In this exploratory study on the attitudes of YRs and ARs towards the challenges frequently encountered during child-inclusive research, we noticed that the children’s answers were reflexive, thoughtful, and critical. Most children were able to argue their motivations well. They asked each other critical questions in case they disagreed on something. Both the YRs and the ARs thought it would be best to involve children in research from as early a stage as possible; preferably in all stages of research. The YRs thought that they did not need prior training because doing research resembled projects they do for school. Opinions differed amongst the ARs. Some thought training YRs would interfere with their open-mindedness, while others thought YRs should be told what to expect during the research project they were to be involved in. The YRs assumed that the ARs did not need training in how to involve children in medical research, while the ARs thought training researchers would have added value. Regarding the issue of a financial reward, the YRs felt that recognition, or a modest financial reward, would suffice. The ARs had reservations about rewarding children; they feared children might no longer be intrinsically motivated.
Involving children in paediatric research
The views of both ARs and YRs in this study correspond to the literature on the possibility of involving children in child-inclusive research [17, 18, 21]. Bradburry-Jones and colleagues argued that children should not have to prove capacity. Researchers should assume that children are competent to form their own opinions . The list of recommendations for researchers issued by the National Institute of Health Research (NIHR) INVOLVE group states ‘do not make assumptions about what we are interested in or capable of – ask us’ .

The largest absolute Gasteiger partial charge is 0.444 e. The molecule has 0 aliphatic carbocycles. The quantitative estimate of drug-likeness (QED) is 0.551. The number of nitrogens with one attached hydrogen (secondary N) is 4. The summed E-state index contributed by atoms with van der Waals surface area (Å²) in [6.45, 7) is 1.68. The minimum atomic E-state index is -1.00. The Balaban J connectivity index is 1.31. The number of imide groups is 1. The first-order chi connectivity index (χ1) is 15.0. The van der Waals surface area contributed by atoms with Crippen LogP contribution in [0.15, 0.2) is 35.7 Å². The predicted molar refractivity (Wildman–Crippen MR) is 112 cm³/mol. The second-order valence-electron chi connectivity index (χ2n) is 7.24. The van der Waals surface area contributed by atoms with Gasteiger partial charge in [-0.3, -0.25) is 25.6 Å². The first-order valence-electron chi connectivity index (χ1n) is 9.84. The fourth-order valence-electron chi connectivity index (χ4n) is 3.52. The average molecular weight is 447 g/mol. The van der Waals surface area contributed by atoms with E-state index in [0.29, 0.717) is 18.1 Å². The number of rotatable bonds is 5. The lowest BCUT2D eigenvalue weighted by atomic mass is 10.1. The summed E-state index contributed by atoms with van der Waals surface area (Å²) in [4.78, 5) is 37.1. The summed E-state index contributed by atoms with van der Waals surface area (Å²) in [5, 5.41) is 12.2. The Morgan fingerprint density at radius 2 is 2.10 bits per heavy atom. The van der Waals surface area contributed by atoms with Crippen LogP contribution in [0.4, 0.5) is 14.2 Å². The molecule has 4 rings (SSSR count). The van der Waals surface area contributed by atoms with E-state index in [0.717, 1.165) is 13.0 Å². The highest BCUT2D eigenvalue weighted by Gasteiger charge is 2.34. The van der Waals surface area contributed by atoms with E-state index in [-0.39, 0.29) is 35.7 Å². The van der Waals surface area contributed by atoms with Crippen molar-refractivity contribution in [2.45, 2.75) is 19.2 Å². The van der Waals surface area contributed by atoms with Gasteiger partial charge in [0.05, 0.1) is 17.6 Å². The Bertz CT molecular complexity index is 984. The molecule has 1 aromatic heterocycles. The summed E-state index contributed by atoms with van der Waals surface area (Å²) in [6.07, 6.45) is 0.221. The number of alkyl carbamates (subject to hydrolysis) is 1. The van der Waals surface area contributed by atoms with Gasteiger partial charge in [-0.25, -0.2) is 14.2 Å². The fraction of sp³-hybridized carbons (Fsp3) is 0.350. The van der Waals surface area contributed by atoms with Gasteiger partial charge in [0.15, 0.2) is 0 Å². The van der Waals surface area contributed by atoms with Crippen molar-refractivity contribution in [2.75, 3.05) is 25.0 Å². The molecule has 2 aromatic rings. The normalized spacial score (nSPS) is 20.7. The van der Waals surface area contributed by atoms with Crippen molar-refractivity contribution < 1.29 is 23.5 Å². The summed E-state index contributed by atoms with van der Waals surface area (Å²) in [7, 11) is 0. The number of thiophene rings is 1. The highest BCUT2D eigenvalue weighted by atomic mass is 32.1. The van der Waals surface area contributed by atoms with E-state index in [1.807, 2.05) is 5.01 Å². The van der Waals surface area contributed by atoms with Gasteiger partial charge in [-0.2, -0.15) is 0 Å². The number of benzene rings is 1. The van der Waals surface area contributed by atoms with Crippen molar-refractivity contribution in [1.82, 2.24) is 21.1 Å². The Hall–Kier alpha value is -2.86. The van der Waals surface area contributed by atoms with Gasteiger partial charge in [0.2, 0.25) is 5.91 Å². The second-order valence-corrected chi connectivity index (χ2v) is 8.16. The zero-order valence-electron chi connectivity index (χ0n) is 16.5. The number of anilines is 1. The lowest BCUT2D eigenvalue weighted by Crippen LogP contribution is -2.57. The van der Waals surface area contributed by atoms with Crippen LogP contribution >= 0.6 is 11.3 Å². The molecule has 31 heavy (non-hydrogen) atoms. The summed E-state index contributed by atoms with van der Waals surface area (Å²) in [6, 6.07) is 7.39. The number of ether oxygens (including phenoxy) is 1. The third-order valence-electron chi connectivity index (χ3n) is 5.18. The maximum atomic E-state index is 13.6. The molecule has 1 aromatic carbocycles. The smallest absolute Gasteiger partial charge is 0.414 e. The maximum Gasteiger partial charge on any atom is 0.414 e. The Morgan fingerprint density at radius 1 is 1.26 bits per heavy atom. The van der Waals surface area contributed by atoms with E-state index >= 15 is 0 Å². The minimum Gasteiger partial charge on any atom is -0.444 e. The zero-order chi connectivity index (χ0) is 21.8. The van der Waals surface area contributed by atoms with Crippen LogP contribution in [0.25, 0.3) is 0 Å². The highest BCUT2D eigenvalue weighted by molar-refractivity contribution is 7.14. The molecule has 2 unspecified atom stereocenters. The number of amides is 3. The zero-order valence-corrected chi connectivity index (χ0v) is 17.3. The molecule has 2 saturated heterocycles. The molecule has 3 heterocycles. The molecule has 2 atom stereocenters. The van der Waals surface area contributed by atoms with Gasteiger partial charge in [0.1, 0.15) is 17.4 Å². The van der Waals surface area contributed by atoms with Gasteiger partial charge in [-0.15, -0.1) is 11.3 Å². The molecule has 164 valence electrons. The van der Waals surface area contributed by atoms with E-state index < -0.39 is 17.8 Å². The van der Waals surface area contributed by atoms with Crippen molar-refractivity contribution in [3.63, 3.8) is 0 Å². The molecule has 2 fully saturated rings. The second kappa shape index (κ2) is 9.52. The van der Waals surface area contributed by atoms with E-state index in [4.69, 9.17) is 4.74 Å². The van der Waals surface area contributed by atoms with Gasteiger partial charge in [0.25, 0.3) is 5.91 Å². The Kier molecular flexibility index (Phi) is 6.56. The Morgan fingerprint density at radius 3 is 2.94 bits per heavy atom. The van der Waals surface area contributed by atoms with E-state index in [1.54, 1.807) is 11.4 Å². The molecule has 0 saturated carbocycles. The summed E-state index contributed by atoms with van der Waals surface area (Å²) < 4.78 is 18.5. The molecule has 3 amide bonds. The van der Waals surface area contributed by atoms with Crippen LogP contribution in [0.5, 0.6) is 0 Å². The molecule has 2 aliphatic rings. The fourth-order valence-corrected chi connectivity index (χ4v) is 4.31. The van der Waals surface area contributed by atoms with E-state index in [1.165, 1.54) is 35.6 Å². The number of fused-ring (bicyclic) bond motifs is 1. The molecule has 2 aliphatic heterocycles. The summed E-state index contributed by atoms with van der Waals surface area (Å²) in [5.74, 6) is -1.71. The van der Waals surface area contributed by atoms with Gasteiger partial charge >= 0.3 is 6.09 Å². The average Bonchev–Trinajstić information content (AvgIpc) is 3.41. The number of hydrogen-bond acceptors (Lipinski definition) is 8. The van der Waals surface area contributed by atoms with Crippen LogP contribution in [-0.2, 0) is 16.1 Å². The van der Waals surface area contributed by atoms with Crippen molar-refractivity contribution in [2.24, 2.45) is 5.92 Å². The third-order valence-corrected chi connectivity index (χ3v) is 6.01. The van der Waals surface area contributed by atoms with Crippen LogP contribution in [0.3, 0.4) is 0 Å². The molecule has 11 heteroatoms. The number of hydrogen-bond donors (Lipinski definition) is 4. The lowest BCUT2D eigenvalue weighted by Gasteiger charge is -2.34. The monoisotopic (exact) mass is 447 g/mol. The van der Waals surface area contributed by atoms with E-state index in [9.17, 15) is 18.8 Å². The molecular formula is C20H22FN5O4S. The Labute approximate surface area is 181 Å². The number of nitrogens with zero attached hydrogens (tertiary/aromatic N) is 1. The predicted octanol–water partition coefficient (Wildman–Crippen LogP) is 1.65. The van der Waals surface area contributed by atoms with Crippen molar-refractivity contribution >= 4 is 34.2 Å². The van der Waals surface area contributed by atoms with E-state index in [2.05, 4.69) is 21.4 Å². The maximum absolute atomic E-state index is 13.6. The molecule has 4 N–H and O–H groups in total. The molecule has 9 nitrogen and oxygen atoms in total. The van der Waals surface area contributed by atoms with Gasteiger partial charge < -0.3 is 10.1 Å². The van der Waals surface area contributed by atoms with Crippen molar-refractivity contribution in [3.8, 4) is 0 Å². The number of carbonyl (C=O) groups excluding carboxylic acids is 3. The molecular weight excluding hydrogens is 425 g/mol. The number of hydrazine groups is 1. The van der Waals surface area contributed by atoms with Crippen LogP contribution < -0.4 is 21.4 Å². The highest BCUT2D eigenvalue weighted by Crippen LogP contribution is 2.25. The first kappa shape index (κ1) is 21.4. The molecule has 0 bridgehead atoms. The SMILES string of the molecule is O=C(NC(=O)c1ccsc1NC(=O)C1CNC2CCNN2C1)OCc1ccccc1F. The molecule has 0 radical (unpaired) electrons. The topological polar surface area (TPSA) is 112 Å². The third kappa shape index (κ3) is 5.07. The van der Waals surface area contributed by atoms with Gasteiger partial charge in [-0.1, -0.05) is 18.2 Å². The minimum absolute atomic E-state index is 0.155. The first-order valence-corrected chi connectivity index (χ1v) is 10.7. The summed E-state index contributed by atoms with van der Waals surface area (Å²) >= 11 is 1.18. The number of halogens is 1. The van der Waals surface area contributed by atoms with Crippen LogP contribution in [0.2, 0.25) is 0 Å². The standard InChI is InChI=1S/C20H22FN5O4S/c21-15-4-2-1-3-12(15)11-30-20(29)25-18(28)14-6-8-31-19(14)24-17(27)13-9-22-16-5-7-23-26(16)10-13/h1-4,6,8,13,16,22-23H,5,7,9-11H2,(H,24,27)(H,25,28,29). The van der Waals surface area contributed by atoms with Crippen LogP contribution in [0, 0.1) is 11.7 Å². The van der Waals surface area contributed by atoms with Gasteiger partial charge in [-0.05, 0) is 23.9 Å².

As child-inclusive research is becoming more and more common in medical research, it could be viewed as a necessary part of an application for funding . Sometimes child-inclusive research is experienced as a ‘tick box’ exercise . Our study showed that the ARs who had no prior experience with or previous interest in child-inclusive research, thought it best to involve children from the outset. This was important because in this way the children’s input could be considered from the first stage of the research. An example in which patients were involved form the beginning is the Priority Setting Partnerships facilitated by the James Lind Alliance. These partnerships enable clinicians, patients, and carers to work together to identify and prioritise evidence uncertainties that could be answered by research. The attitudes of researchers - no longer considering child-inclusive research as an obligation but acknowledging its added value to research - might be a significant step towards the meaningful involvement of children.